Mending maintnenance

2013-05-07 00:00

ONE woman attorney is gearing up to challenge the local maintenance court system by examining its flaws and educating women on how to use the system to their advantage.

Tammy Coutts, a former acting magistrate and practising family law attorney, is doing her Master’s thesis on the maintenance courts.

Her experience as an acting magistrate in the Eastern Cape has made her determined to find a way to help women cope with the poor implementation of the existing laws that make obtaining maintenance almost impossible.

For many women, the maintenance court is a frustrating place to go when they need to get much-needed financial support from an ex-partner or -spouse. The process is long and user-unfriendly. Those who have staying power may eventually get a court order in their favour, but the road to this destination is filled with endless administrative and legal potholes.

Coutts has examined the legal framework and says that the administration of the law is the biggest hurdle to achieving change. “There is not much fundamentally wrong with the law itself, but the way the system is constructed and the poor implementation of the law itself means there are endless delays and many untrained and unqualified people in positions throughout the system who really don’t know what they are doing, [while] some of them do care about what they are doing.”

Coutts says that, as a result, many single parents struggle to get a cent out of their partners to pay for school fees or just put food on the table. “In the rural areas where I have conducted my research, the women walk for hours to get to the magistrate’s court.

“In winter it is freezing, and there is no inside waiting room in many of the courts where I conducted my research. They are told to wait outside the court until their case is called. Some of them have young babies with them. There are insufficient ablution facilities and places to change nappies.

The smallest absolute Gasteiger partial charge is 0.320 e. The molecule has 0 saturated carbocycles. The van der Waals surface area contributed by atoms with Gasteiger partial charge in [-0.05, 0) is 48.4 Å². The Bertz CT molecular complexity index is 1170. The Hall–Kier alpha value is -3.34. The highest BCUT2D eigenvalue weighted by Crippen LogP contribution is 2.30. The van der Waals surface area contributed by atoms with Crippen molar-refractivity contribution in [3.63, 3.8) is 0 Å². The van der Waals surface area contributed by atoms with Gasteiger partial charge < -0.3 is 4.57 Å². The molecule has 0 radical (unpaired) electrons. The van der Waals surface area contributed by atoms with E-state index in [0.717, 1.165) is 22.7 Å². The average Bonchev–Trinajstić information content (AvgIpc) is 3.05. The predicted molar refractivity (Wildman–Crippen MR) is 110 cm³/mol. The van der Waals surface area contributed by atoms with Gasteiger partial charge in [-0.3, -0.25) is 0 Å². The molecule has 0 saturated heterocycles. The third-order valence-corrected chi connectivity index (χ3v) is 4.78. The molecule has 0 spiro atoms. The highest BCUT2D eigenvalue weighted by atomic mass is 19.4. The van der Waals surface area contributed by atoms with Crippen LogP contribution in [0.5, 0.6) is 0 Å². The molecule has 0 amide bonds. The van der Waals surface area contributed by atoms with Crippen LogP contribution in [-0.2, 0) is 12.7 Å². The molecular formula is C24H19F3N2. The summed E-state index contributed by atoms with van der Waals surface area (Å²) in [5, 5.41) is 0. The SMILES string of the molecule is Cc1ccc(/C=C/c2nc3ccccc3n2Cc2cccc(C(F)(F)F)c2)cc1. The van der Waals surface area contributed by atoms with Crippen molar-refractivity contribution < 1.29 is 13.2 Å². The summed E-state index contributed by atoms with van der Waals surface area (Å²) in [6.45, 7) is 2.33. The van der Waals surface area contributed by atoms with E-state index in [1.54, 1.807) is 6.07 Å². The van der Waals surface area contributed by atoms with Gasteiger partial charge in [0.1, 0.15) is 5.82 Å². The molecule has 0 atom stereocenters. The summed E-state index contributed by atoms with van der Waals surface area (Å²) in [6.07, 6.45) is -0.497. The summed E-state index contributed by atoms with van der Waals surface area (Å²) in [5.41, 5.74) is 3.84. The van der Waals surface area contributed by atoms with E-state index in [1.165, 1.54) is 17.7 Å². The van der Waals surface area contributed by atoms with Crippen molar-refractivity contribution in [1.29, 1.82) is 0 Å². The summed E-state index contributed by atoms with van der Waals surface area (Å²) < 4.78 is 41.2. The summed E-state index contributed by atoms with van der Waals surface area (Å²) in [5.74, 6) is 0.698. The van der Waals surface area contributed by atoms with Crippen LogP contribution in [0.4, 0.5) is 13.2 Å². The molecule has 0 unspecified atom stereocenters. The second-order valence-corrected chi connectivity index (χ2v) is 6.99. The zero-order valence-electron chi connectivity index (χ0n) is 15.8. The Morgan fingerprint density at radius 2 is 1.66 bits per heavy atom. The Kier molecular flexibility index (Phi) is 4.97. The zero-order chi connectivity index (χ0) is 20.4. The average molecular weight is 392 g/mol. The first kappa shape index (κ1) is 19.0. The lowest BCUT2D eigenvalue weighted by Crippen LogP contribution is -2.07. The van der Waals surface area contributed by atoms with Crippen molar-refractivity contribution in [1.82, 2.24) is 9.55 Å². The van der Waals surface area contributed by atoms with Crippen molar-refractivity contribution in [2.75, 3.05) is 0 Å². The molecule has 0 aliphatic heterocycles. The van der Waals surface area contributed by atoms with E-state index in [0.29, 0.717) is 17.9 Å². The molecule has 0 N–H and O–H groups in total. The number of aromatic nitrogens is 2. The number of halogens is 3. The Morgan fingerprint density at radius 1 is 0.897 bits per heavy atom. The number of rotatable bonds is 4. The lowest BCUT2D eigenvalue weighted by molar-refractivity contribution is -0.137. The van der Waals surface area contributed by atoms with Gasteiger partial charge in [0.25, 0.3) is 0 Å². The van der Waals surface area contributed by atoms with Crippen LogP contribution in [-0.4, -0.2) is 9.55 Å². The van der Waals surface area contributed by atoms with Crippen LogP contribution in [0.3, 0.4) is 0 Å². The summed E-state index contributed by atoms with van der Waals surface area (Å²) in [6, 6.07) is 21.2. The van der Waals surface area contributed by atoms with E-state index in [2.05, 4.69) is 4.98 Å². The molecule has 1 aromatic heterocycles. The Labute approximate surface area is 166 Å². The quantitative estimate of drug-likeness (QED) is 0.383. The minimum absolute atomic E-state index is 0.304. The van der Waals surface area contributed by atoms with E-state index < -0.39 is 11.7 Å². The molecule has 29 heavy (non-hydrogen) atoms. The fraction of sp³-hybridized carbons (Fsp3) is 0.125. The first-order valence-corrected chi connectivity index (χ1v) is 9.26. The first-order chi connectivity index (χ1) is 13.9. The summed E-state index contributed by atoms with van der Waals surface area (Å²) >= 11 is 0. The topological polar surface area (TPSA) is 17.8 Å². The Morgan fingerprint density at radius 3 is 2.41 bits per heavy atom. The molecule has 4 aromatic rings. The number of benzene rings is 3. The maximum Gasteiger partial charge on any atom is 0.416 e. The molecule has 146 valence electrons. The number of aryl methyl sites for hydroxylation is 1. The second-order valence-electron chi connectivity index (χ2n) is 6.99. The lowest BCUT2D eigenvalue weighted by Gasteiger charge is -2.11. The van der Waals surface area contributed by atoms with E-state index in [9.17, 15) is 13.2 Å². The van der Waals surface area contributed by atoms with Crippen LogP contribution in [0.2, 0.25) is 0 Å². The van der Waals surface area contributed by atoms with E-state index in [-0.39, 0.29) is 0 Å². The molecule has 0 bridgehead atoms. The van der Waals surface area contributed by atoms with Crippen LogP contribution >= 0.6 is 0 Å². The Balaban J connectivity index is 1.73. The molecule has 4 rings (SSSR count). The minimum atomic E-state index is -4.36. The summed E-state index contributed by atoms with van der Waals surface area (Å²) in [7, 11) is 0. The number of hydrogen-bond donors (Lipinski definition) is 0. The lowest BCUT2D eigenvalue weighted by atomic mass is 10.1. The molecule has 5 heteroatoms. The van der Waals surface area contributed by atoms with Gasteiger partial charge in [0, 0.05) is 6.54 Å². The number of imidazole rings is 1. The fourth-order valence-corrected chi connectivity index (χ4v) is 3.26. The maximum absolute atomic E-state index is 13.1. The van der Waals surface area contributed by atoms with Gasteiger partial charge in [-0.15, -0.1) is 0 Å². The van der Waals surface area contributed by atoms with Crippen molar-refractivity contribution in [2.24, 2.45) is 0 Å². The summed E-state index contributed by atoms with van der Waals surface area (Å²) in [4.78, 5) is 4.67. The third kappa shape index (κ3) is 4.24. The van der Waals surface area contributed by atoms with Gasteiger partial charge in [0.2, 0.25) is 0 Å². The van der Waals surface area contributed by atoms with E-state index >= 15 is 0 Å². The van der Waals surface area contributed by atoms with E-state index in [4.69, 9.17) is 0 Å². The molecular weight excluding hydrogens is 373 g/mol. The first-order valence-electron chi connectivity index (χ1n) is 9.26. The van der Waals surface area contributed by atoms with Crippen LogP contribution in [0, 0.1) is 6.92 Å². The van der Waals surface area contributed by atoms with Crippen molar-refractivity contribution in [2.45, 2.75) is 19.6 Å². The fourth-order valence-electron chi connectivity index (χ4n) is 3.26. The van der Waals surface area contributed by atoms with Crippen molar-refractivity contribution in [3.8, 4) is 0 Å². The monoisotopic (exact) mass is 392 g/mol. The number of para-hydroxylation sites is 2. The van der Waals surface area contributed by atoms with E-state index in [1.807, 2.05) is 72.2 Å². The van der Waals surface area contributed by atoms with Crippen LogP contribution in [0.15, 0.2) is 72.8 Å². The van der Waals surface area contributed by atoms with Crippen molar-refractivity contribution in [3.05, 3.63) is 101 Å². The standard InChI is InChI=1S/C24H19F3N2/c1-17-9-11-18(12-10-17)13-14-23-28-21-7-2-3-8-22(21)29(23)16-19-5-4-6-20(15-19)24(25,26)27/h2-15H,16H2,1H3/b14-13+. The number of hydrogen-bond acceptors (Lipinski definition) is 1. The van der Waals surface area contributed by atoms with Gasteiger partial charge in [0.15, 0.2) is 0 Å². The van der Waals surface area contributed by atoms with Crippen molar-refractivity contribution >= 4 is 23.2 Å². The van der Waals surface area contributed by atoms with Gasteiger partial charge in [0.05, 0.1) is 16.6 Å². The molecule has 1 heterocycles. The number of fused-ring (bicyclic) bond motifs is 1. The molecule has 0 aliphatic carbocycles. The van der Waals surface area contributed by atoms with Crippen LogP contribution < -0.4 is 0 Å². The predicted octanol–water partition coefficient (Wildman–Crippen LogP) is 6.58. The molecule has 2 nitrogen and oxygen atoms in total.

“They are scared to leave the queue in case their name is called, so many women sit there all day, hungry and too afraid to use the toilet. Often they are told at 4 pm that the case roll for the day is closed and they must return the next day.

“While acting as a civil magistrate in the Eastern Cape, I personally experienced the inefficiencies in the maintenance system. I had no working plug in my office and therefore could not use a computer without running an extension cord through to the adjoining court room. My superior and I volunteered to assist with the maintenance court roll as there was always an excessive case load in that court.

“Our offer was never taken up because even though there was an open court, there was no stenographer available to record the details. The maintenance courts are hugely underresourced both in the area of staff and infrastructure.”

However, there were some glimmers of hope. “It is ironic that sometimes things work well in the smallest magistrate’s courts out in the deepest rural areas despite a chronic lack of resources, yet the system in a major centre like Pietermaritzburg, which should have more resources, is fraught with inefficiencies.

“In major centres, an education campaign has been launched and posters and pamphlets have been provided, setting out one’s maintenance-related rights and the procedure to be followed when enforcing same. Sadly, however, so many of the people relying on the maintenance system are barely literate and do not understand the legal language and process description. These people need someone to spend time telling them what their rights are and what the process involves.”

Coutts said she has often observed that court officials were rude and abrupt with people, and there was no privacy in the court offices where the intimate details of your finances were picked over by a stranger.